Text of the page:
High-Performance Computing

University of Cambridge Introduces HPC-as-a-Service Offering

The University of Cambridge has implemented a high-performance computing (HPC)-as-a-service resource to support the scientific and technology research community. The service runs on the Red Hat OpenStack Platform, and the university has partnered with Red Hat to help bring HPC capabilities to the upstream OpenStack community.

The university's High Performance Computing Service operates two principal high-performance computing clusters: a large CPU cluster known as Darwin, and an energy-efficient GPU cluster known as Wilkes. In an effort to extend its high performance and research computing services to the broader scientific and technology research community, the university has established a new HPC-as-a-service offering.

Cambridge's HPC-as-a-service runs on the OpenStack open source software for creating public and private cloud-computing services. During the proof-of-concept phase of the project, the university implemented OpenStack on a community-supported Linux distribution. Ultimately they determined that they would need "a more reliable, integrated and supported OpenStack platform for production deployment," according to a news release. At that point, the university turned to the Red Hat OpenStack Platform, which is "a highly scalable, production-ready Infrastructure-as-a-Service (IaaS) solution," according to the company.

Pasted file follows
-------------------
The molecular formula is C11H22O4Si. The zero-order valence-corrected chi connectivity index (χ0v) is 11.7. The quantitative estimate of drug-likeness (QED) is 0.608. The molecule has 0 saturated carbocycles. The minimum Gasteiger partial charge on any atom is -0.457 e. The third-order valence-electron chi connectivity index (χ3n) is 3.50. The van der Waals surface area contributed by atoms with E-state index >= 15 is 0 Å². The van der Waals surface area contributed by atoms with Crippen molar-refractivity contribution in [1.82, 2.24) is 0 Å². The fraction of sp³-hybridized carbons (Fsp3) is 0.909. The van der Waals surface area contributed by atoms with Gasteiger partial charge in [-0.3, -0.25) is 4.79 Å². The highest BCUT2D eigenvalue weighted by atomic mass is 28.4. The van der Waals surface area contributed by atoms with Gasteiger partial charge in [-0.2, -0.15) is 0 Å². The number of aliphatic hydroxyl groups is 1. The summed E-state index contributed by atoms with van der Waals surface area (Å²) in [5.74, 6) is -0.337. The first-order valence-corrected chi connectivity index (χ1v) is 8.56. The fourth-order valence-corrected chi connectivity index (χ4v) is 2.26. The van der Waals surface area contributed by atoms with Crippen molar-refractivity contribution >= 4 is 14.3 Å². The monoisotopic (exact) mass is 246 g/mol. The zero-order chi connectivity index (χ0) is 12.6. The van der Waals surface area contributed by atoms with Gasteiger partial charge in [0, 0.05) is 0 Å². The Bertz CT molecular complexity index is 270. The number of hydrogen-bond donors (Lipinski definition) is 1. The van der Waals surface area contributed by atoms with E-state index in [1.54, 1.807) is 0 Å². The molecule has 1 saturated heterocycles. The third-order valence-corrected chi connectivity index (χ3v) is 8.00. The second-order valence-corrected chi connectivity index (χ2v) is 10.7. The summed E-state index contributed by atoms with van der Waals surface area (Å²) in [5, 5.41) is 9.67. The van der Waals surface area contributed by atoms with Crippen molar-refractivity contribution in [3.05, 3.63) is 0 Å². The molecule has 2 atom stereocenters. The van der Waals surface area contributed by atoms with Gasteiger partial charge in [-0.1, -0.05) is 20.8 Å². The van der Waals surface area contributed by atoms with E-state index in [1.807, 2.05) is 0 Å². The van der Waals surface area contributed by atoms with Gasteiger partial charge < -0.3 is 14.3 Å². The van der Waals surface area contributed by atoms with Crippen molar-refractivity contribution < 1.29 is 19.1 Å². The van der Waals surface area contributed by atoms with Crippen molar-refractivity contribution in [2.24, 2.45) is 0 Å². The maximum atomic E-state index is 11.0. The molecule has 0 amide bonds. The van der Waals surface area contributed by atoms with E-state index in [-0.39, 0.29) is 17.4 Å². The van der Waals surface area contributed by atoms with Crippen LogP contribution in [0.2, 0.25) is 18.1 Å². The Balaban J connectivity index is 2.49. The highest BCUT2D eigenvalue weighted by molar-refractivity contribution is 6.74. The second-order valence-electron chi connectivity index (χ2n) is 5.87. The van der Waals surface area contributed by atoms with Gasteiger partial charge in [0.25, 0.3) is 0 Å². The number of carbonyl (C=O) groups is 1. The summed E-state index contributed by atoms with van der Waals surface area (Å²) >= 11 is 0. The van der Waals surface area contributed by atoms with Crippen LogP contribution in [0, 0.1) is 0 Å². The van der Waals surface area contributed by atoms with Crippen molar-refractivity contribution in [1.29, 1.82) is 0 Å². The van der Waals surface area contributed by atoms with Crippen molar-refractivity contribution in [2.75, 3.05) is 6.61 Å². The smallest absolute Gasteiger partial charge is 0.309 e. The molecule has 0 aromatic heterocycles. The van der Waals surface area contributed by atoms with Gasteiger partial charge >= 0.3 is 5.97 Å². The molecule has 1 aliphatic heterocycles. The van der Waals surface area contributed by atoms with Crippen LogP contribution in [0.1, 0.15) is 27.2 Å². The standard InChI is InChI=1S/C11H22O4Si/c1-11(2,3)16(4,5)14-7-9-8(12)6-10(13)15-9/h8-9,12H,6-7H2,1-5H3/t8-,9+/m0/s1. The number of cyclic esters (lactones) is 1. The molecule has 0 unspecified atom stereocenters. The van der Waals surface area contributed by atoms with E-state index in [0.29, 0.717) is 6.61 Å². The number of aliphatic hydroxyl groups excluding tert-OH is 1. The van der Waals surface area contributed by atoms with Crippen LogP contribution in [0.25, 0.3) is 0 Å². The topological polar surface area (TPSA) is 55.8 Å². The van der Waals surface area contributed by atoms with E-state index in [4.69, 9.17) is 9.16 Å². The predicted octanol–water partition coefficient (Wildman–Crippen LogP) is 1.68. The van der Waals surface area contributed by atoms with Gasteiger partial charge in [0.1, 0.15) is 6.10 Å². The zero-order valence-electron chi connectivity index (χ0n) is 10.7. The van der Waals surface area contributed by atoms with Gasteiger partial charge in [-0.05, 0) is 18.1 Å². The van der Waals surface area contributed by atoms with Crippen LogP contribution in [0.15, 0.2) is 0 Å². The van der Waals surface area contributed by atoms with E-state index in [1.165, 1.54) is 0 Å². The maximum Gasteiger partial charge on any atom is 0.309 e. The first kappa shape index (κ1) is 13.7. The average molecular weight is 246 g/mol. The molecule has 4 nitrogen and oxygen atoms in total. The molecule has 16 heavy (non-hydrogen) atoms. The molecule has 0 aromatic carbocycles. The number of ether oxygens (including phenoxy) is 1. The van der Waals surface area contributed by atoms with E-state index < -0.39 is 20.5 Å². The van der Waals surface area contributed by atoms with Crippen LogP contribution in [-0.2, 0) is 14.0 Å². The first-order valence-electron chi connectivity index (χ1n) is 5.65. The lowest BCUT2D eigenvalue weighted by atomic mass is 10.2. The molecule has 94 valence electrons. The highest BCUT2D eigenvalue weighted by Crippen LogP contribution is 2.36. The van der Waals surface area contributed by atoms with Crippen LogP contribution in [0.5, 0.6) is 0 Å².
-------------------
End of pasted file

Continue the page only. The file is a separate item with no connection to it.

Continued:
As part of the collaboration between the University of Cambridge and Red Hat, the organizations plan to contribute HPC capabilities to the upstream OpenStack community, which will help "to advance the open source cloud platform for scientific research use cases," according to Red Hat.

About the Author

Leila Meyer is a technology writer based in British Columbia. She can be reached at leilameyer@gmail.com.

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